Fighting Fires With AI
The people of California thought that 2017 was the worst wildfire season they'd ever seen. In 2017, 44 people lost their lives when the Santa Ana winds carried the flames through the urban areas of Northern California. Over 200,000 acres of land were destroyed.
Now, in 2018, the wildfire season's death toll has already risen to at least 80. And over a thousand citizens are still unaccounted for. That's 800,000 acres lost and counting. And 8,500 structures have already been destroyed. California's worsening air quality and increasingly dire droughts show that this will only happen on a larger scale, and more frequently, in the future.
The situation looks pretty grim. But there's still hope in the smog...
The Californian risk-assessment models underestimated the potential for fires in the 2018 dry season.
These underestimates of the 2018 wildfire season's capacity for destruction was the result of a few different factors. The largest of which was human error.
Fires are almost impossible to control but even harder to predict. No inspector can account for wind strength and direction. And they can't determine the flammability of the environments that the wildfire will encounter.
The maps created by the California Department of Insurance's (CDI's) fire hazard team don't account for homeowners' living situations on an individual basis. As in, the CDI's maps don't know which brush has been cleared, where lush gardens have been planted, or what other flammable changes have been made to the property.
What's more, the California maps in circulation are out of date. Due to the high cost and low efficiency of sending fire hazard inspectors from home to home, there haven't been new maps written since the early 2000s. And it's a lapse in accuracy that California is paying for today.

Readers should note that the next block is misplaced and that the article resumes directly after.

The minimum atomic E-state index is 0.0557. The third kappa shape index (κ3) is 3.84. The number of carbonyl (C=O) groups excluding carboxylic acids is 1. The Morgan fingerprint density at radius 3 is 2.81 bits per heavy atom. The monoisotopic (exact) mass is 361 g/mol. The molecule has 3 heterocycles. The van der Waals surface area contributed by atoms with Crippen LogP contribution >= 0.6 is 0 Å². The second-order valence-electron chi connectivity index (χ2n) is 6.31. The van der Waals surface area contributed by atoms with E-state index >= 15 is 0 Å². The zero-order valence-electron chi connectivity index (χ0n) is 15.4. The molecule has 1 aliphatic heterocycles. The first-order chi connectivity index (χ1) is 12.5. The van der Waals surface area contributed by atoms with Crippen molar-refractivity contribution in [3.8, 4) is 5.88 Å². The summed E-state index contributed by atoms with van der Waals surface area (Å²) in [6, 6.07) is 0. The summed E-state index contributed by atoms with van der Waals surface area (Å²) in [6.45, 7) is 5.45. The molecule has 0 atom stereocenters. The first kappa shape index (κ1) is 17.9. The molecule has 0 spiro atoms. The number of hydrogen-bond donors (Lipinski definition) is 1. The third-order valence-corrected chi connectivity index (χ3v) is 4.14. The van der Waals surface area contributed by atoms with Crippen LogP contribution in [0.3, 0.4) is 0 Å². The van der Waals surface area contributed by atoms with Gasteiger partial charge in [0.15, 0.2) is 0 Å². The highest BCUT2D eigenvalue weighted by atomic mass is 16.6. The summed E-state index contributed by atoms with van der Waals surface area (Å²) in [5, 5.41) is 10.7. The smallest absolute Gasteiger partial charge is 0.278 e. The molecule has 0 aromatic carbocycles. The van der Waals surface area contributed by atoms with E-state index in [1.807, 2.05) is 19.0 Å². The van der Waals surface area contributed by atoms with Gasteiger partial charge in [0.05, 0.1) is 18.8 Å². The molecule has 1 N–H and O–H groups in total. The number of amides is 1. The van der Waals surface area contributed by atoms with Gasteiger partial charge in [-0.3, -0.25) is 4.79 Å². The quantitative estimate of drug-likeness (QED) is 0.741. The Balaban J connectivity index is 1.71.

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But there is a solution. When this disastrous wildfire season is over, Californians will be more prepared than ever before for the next fires. The availability of high-resolution aerial photography from drones could revamp how we assess fire hazards.
It's been a combination of three major West Coast brain trusts. The SILVIS Lab at the University of Wisconsin, the robotics labs at the University of California, San Diego, and the University of Corsica, have been working on aerial programs to identify potential fuel sources for wildfires.
It's the same sort of problem-solving infrared vision in driverless cars. The drones have been programmed to recognize potentially hazardous roof shapes, building density, and the presence of firebreaks. These drones will be able to understand how much vegetation has grown around a house. And they'll be able to check the quality and flammability of the vegetation. And of course, the drones are far cheaper and more effective than human inspectors.
These drones will be coupled with the wind and weather predictions from the U.S. Forest Service's (USFS') Santa Ana Wildfire Threat Index (SAWTI). Researchers believe that by using drone maps and the Santa Ana meteorological predictions, they'll be able to forecast wildfire threats up to six days in advance.
And drones will be at the forefront of the action. In addition to their mapping programs, these labs have developed programming that will let the drones map the safest routes for firefighters in real time. They'll be able to identify small fires through thick smoke with infrared. And they'll even be able to complete tasks that are as simple as dumping water.
When these current blazes die down, California may be able to look toward smog-free skies and a brighter, safer future.
Contributing Editor, Park Avenue Digest